CJinSD

            The only innocent victims in the bankruptcies were the engineering grads that tried harnessing their automotive enthusiasm by working in the auto industry. Needless to say they were stripped of their pensions and shafted hard by the Obama regime. The people that were left at GM aren’t worth pocket lint. I have NEVER defended Detroit management on an absolute level. It’s true that they had to concede to the UAW thugs to remain in business long enough to dig their corporations’ graves. They got to pick between bankruptcy over every ridiculous contract or kicking the can in the good times. They picked their own careers over our industrial survival. They should have dealt with the UAW by relocating production to the SE before the corruption loop closed.

          • 0 avatar

            The part about new engineers, yep. The part of kicking the can, overwhelmingly yeah. The part of picking their own survival over the nation’s and workers’ survival, yeah.

            The rest is open to debate, but that’s ok. Even the parts I gave you yeps are open to debate. I think we are still too close to what happened to have a definite opinion, but glad we can find some common ground.

  • avatar
    SCE to AUX

    Important nit: It’s “Gangnam”, not “Gangham”.

  • avatar
    Mandalorian

    Because chicks dig the Equus.

    • 0 avatar
      raresleeper

      I was looking at an Equus today. White. Somewhat blah.

      Then it pulled up ahead of me at the stoplight and I looked at the ass end of it. I about fell asleep.

      Meh.

      But I will take a Genesis 5.0 R-Spec. Methinks “chicks” would dig it more :)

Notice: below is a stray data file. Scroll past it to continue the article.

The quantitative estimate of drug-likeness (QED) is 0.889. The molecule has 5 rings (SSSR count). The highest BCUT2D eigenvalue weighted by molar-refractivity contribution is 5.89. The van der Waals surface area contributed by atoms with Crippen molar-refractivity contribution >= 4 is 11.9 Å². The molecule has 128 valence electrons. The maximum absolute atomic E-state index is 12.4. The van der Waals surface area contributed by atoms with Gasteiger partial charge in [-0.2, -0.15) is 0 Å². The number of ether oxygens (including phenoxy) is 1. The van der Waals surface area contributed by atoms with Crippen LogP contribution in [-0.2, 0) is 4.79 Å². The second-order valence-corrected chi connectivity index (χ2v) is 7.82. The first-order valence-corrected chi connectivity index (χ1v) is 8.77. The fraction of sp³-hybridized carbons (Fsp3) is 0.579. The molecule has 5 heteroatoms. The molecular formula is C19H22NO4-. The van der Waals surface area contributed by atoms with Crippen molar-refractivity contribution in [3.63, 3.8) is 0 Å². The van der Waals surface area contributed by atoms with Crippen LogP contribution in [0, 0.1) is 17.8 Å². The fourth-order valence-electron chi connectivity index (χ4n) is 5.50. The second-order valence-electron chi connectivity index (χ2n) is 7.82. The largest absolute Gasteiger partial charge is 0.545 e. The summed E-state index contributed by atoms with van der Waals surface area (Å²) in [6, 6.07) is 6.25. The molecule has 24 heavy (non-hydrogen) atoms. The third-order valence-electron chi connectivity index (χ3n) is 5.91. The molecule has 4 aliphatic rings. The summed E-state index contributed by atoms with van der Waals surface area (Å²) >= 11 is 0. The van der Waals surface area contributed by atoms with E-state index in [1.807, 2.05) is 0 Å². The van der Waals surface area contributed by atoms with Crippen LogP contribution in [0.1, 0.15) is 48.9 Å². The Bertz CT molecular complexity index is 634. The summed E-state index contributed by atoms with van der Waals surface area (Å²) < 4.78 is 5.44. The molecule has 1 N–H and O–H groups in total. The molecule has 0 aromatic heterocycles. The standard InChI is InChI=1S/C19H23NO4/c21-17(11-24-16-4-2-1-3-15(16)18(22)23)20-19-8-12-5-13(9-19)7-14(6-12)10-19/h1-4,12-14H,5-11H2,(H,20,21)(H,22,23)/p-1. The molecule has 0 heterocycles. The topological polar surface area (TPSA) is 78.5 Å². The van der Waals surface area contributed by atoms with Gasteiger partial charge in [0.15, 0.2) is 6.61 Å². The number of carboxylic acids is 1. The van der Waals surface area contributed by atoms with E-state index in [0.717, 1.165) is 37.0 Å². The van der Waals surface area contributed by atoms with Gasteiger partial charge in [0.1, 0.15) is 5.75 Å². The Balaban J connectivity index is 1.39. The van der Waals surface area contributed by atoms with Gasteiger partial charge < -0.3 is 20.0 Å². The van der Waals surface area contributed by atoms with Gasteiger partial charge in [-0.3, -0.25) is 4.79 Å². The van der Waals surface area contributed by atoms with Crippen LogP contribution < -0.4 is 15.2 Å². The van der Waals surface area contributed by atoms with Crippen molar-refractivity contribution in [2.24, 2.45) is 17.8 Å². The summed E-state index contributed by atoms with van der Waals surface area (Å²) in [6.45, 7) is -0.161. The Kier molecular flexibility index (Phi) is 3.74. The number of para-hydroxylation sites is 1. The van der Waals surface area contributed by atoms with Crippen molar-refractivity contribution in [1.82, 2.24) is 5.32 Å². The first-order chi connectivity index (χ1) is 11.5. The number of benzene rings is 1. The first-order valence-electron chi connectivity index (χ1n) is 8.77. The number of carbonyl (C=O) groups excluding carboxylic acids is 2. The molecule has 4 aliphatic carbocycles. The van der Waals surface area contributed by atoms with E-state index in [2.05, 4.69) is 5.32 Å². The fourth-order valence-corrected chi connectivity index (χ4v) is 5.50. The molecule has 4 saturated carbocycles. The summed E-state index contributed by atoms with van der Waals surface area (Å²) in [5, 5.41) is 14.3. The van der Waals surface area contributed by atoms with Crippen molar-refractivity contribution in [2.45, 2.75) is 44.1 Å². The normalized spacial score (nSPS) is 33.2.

• avatar
    ccode81

    Korean government is going to charge extra tax for large companies with excess internal reserve. They are busy to convert the balance sheet from cash to non financial asset.

  • avatar

    Korean unions are very aggressive. Good on them. Reminds me of a time when Fiat workers went on strike. The trigger for the strike was similar, but more funny. Fiat and unions were in a lock off about wages, Fiat alleging the usual and workers saying Fiat could pay. At the same time, Juventus, the Fiat owned football (soccer to you Americans) team, paid the largest ever amount for te best player at the time, French palyer Zinedine Zidane. Pointing to that, the unions started the strike.

    Yeah, from a business perspective one thing has nothing to do with the other, but from a public relations perspective, a nice coup from the union. In both Hyundai’s and Fiat’s case.

    • 0 avatar
      Roader

      Yep, the unions are real aggressive. So is management:

      “(Reuters) – South Korean automaker Hyundai Motor Co (005380.KS) plans to build two new factories in China instead of one, two people familiar with the matter told Reuters on Tuesday.”
      HYUNJOO JIN AND SAMUEL SHEN | SEOUL/SHANGHAI | Tue Sep 16, 2014

    • 0 avatar
      jkk6

      Just to shine some light,

      Reason why all the laborers when apeshit it due to the fact that the bidding price was 5b and Hyun/Kia wanted to secure the land so bad they pulled an X-men move going I’m the Juggernaut B. and doubled bid the price instead of giving bonus’s to their employees.

  • avatar
    mfgreen40

    What is the plan for the use of the property? Build another factory?